When a person or business files a patent application with the Patent Office, they pay a filing fee. If the Patent Office can find prior art documentation that causes them to reject the patent, the filer agrees to pay them an additional "sorry to have wasted your time" fee. [To avoid the Patent Office rejecting every application they receive, they should be required to file documentation. including expert testimony, when they choose this option.] If they can't, they publish the provisional patent for review.

    At this point, the provisional patent is a full-fledged patent, except that the general public can offer prior art that the patent holder and the Patent Office missed to the Patent Office for review (without going through the court system). If any of that prior art invalidates the patent, the filer pays the person or business that found the prior art a "bounty" -- the amount of the bounty to vary depending on how well-known the prior art is. If the filer missed a front page article in the New York Times that invalidates their patent, that deserves a larger penalty than if the missed prior art was an article in "the Western Elbonian Journal of Soil Engineering and other Science". Under this proposal, some people may actually create companies whose sole business is invalidating patents.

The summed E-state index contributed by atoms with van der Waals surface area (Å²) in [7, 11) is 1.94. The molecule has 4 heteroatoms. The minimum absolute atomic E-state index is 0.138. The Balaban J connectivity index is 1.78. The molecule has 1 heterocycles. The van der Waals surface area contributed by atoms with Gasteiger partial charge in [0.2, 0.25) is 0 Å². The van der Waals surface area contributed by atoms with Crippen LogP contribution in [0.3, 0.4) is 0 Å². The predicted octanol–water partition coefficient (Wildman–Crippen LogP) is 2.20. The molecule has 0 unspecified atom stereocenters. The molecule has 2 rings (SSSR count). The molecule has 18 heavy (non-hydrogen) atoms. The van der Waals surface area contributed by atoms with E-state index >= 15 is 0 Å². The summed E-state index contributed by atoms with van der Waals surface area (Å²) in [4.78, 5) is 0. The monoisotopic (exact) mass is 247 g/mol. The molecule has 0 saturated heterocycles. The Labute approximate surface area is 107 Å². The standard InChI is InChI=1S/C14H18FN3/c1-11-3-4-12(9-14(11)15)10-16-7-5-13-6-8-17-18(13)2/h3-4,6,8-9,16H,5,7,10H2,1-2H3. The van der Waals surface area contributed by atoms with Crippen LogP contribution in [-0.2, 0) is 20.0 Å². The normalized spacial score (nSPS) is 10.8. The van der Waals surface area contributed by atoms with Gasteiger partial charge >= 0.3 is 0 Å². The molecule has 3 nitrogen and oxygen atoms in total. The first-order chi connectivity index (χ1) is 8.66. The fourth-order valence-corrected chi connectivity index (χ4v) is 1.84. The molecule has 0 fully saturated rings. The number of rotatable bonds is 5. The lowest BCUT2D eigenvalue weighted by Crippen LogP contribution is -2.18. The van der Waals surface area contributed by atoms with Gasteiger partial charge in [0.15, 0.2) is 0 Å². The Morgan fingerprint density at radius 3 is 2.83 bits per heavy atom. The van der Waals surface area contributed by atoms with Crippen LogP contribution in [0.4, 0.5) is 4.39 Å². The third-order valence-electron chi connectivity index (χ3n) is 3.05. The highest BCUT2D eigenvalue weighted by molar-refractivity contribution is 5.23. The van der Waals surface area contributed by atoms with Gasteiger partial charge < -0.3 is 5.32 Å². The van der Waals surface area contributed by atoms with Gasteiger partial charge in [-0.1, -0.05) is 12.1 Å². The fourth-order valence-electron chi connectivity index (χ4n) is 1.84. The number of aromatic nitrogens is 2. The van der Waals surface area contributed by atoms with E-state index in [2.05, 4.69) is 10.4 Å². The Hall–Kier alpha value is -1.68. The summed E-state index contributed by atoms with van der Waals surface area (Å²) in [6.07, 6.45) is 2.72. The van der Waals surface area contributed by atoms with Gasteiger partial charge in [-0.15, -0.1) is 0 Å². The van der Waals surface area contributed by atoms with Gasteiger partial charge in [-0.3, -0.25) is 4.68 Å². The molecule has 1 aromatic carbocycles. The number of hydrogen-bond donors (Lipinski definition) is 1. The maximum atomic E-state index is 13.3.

• by 8ball629 ( 963244 ) on Sunday August 12, 2007 @05:34PM (#20205713) Homepage
    How about this for reform? If you file 3 consecutive BS claims, you can no longer file claims for 10 years.
  • Re:Patent reform (Score:3, Interesting)

    by Khaed ( 544779 ) on Sunday August 12, 2007 @09:00PM (#20207065)
    and unlike copyright the limits on duration are not totally insane.

    the limits didn't use to be insane on copyrights, either. They were originally fourteen years. I would have no object to copyright at that point: most every NES game, all 80s music, and every book written up to today's date in 1993 would be legally public domain.

    Give it time for some chode to get patents made engineer's life plus ninety-nine years...

Never tell people how to do things. Tell them WHAT to do and they will surprise you with their ingenuity. -- Gen. George S. Patton, Jr.